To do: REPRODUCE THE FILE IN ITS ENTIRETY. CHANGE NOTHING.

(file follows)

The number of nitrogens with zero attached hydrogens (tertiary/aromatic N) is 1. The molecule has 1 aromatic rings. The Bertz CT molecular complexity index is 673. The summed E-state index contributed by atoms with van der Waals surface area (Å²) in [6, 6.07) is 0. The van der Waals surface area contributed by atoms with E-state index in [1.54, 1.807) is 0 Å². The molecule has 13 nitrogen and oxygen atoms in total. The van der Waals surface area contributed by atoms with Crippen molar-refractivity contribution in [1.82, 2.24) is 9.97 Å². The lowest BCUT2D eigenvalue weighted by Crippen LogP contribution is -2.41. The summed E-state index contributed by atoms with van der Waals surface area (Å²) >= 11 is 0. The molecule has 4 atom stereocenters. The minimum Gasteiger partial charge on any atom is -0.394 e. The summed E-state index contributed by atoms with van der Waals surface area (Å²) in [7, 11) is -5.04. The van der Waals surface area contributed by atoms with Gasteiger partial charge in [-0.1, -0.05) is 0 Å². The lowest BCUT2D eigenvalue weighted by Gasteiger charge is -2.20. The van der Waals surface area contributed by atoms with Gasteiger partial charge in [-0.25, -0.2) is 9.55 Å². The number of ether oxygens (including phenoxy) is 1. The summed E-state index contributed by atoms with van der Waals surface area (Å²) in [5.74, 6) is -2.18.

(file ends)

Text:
The number of nitrogens with zero attached hydrogens (tertiary/aromatic N) is 1. The molecule has 1 aromatic rings. The Bertz CT molecular complexity index is 673. The summed E-state index contributed by atoms with van der Waals surface area (Å²) in [6, 6.07) is 0. The van der Waals surface area contributed by atoms with E-state index in [1.54, 1.807) is 0 Å². The molecule has 13 nitrogen and oxygen atoms in total. The van der Waals surface area contributed by atoms with Crippen molar-refractivity contribution in [1.82, 2.24) is 9.97 Å². The lowest BCUT2D eigenvalue weighted by Crippen LogP contribution is -2.41. The summed E-state index contributed by atoms with van der Waals surface area (Å²) >= 11 is 0. The molecule has 4 atom stereocenters. The minimum Gasteiger partial charge on any atom is -0.394 e. The summed E-state index contributed by atoms with van der Waals surface area (Å²) in [7, 11) is -5.04. The van der Waals surface area contributed by atoms with Gasteiger partial charge in [-0.1, -0.05) is 0 Å². The lowest BCUT2D eigenvalue weighted by Gasteiger charge is -2.20. The van der Waals surface area contributed by atoms with Gasteiger partial charge in [-0.25, -0.2) is 9.55 Å². The number of ether oxygens (including phenoxy) is 1. The summed E-state index contributed by atoms with van der Waals surface area (Å²) in [5.74, 6) is -2.18.